With the southerly humpback whale migration down the East Coast hitting its peak, there have been some cool whale sightings off Narooma in the past week.
A mother and calf humpback were spotted just inside the Narooma breakwalls on Saturday afternoon. Nathan Mackie sent us some video that his friend shot of the whales before they swam back out.
The last time this happened was in October 2014 when a trio of whales, consisting of a large adult with a very small calf by her side and another larger young whale, swam into the inlet before turning around. Click here that story
Then last week, Narooma Charters on a regular whale watching trip had a whale blow bubbles under the boat. The crew attributed it to “bubble netting” but our experts say it was just bubble blowing.
David Donnelly is a marine researcher, specialising in cetaceans, and manager at Killer Whales Australia, formerly Australian Orca Database.
“Bubble netting is typically associated with feeding behaviour. This method of feeding is mostly known from the northern hemisphere and to the best of my knowledge, has never been documented along the Australian east coast,” he said.
Why whales blew bubbles remained a mystery, according to Mr Donnelly.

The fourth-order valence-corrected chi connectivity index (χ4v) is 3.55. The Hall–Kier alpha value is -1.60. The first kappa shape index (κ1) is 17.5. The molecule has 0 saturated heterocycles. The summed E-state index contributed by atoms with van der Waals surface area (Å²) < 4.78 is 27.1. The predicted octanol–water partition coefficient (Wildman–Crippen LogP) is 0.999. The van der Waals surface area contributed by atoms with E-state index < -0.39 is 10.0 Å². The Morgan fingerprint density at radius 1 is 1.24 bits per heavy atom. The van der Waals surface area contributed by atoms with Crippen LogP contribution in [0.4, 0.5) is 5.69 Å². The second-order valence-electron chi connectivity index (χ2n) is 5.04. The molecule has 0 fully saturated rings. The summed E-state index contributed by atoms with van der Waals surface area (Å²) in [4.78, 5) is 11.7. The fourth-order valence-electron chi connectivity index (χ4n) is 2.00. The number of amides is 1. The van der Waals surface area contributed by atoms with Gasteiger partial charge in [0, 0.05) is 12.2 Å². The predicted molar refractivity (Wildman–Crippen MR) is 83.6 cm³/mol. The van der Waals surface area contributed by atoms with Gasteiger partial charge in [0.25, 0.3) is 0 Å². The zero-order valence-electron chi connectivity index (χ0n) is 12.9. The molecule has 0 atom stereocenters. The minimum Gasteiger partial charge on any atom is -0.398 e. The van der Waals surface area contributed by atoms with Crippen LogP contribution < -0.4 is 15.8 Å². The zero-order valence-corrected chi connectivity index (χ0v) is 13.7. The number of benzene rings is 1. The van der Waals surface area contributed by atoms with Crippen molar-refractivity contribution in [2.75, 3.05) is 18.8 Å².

“In humpbacks it seems widely accepted that bubble blowing is commonly associated with aggression often in competitive pods, however we've observed a number of singletons bubble blowing for no apparent reason off Eden,” he said. “There have also been examples of seemingly quiet social groups bubble blowing in Tonga, again without any obvious signs of aggression.”
Pete Garbett, administrator of the Cetal Fauna Facebook page, agreed.
“Some cetaceans, certainly some of the dolphin species, are known to emit bubble rings in a similar fashion and it has been suggested that in some instances it could be associated with an expression of displeasure/anxiety or even a threat,” Mr Garbett said.
Mr Garbett was up at Harvey Bay last week and in good news for whale watchers on the Far South Coast, he said there were still plenty of whales up that way that had yet to head south.
“Still good numbers in the bay at the moment. Enough to keep researchers Wally and Trish Franklin here until next week.”
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